Important Steps Not to Overlook When Packing Food for a Move

Follow these tips on packing for a move to make the most of what you have, avoid wastefulness, and keep the transition smooth.Food is one of the last things people think about when it comes to packing for a move. If you plan on throwing everything in a box, you’ll be missing out on some important steps and could be taking up unnecessary space on the truck and in your new home.

Follow these tips on packing for a move to make the most of what you have, avoid wastefulness, and keep the transition smooth.

Tips on Packing Food for a Move

Make sure you have the right supplies

Different items require different supplies to offer the safest transition during a move. For food, you’ll want to have coolers, insulated bags, and ice pouches for your cold and frozen foods. For dry items, regular boxes will do but make sure you have packing paper on hand to fill in gaps so there is no shifting in the boxes when they’re moved. You don’t want things getting squashed!

Pack fragile items separately

Fragile items, such as glass jars or bags that could be easily broken open (such as bags of rice), should be packed in separate boxes that are clearly marked as such. Wrap glass items in packing paper or bubble wrap. Line the bottom of the box with packing paper or towels and fill in the gaps so nothing will shift and bang up against each other.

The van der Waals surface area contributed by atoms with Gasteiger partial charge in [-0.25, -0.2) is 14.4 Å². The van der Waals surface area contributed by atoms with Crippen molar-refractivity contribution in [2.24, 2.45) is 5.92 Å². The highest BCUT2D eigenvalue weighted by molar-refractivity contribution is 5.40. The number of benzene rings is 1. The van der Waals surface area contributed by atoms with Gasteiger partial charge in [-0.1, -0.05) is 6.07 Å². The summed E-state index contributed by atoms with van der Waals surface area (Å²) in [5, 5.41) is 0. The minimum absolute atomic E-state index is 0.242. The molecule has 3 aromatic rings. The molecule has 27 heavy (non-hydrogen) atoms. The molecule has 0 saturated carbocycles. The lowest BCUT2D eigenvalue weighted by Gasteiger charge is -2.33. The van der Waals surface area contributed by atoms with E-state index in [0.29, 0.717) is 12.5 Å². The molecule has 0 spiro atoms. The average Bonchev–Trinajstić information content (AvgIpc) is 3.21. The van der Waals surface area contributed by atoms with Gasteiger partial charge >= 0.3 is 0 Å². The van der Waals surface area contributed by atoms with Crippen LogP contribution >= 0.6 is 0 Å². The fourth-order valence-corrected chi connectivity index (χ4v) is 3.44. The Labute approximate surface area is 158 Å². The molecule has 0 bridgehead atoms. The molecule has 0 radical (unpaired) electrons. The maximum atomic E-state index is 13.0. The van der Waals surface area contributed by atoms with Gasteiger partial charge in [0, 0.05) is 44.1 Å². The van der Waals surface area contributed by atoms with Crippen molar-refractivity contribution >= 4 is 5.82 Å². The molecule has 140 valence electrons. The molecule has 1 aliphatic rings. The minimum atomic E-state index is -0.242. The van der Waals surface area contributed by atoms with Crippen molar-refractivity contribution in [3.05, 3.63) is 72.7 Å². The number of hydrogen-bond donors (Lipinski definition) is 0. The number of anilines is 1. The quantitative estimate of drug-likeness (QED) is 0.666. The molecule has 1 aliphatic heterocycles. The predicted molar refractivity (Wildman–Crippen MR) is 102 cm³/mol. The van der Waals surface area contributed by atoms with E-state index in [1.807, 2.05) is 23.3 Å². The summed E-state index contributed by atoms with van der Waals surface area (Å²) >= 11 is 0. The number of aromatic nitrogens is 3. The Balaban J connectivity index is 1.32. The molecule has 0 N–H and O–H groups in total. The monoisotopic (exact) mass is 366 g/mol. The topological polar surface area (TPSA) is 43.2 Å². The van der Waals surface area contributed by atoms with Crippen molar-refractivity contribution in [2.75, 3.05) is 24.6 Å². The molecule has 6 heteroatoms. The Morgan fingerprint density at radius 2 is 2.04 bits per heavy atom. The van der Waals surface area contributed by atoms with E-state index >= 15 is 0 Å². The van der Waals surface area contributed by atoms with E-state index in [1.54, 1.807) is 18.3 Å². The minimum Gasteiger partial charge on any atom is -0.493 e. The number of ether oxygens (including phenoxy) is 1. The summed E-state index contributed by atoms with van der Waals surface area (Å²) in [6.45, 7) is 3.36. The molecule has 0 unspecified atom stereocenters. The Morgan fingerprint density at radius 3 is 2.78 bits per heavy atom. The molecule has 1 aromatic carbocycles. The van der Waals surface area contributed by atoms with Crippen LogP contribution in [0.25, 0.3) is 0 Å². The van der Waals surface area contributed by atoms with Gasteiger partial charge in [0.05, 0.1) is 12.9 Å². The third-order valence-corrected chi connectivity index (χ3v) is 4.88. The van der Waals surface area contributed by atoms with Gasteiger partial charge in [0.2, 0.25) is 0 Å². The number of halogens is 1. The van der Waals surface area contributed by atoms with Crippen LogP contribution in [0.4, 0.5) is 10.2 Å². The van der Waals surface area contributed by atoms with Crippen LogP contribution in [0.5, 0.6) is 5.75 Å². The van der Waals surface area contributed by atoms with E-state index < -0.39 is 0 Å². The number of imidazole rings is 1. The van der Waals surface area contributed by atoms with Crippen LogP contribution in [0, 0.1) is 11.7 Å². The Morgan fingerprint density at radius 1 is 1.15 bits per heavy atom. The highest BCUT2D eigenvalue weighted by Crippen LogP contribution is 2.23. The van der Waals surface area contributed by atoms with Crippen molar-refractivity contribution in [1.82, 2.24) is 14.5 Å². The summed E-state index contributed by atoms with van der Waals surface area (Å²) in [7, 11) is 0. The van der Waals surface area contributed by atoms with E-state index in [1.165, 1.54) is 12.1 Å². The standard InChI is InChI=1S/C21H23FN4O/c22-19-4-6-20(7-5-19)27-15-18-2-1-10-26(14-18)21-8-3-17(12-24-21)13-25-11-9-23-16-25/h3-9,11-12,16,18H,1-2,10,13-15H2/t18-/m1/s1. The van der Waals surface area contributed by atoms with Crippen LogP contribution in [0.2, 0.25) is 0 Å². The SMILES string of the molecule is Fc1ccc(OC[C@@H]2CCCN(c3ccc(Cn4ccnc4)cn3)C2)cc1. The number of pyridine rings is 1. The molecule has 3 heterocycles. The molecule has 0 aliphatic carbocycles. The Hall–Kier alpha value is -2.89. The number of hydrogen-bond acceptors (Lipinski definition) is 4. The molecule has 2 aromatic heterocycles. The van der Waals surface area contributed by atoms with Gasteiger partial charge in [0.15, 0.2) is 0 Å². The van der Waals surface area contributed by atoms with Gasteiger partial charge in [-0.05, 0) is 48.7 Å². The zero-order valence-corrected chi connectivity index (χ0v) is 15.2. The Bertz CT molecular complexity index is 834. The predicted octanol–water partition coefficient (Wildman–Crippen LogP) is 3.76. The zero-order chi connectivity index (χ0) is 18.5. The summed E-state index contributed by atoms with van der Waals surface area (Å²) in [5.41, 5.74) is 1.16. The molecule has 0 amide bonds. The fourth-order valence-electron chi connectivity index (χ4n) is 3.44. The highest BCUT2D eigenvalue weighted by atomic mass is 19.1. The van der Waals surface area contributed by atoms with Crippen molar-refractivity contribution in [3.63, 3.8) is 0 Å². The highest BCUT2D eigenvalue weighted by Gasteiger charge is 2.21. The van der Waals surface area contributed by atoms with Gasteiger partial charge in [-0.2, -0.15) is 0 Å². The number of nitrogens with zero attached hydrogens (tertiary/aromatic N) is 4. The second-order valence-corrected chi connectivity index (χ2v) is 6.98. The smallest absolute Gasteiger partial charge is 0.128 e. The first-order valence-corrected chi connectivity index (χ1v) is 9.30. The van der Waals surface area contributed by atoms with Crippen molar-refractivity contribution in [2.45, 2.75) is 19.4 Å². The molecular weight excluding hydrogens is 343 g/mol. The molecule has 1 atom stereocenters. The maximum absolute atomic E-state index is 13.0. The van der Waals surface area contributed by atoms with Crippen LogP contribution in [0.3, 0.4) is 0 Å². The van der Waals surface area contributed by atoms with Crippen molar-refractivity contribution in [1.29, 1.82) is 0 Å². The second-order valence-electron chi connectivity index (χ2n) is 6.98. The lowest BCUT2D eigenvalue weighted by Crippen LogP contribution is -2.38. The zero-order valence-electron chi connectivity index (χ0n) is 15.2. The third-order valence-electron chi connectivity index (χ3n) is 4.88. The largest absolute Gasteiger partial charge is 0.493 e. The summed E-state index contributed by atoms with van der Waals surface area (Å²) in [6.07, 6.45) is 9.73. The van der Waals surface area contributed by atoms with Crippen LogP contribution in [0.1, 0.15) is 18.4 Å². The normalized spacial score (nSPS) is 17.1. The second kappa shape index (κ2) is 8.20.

Put heavier items in smaller boxes

Use small boxes for the heaviest items such as jars and cans. Layer the heavier items on the bottom of the box with lighter items on top and fill in the gaps with packing paper. Also, be careful not to pack too many heavy items in one box, otherwise the box will become cumbersome and too heavy to safely move. The last thing you want is for someone to hurt themselves or drop the box and cause all the containers to break and spill.

Declutter your pantry and fridge

Before you start packing, go through your pantry and refrigerator and get rid of anything that you don’t want. Expired food should be immediately tossed. If there is anything that isn’t expired but that you don’t want to eat or take with you, consider donating it to a local organization that accepts food or seeing if anyone in the neighborhood could use it.

Cook soon-to-be-expired food before the move

Cook any food you have that will be expiring sometime around your move so it doesn’t end up going to waste. You don’t necessarily have to eat it before you move. You could prep and freeze it so that once you move in, you already have some food ready to eat for the first few days in the new place. This is especially good to do with any meat you’ve purchased so it doesn’t end up going bad. Chances are, you won’t feel like cooking during or right after your move, so having some meals already cooked and ready to go will make things a lot easier on you.

Keep your new space in mind

Is your new pantry or kitchen storage more limited in the new place? Get an idea of how much space you’ll have available before moving in so you don’t inadvertently end up taking more food than your new space can accommodate.

Put some food aside for moving day

It’s a good idea to meal prep before moving day and put aside a box of snacks and other important food items in a dedicated box. Food should always be one of the first things you unpack, but if anyone wants something to eat in the transition time in-between (particularly during the actual move), they won’t have to go searching through everything to find it if it’s already put aside and labeled.

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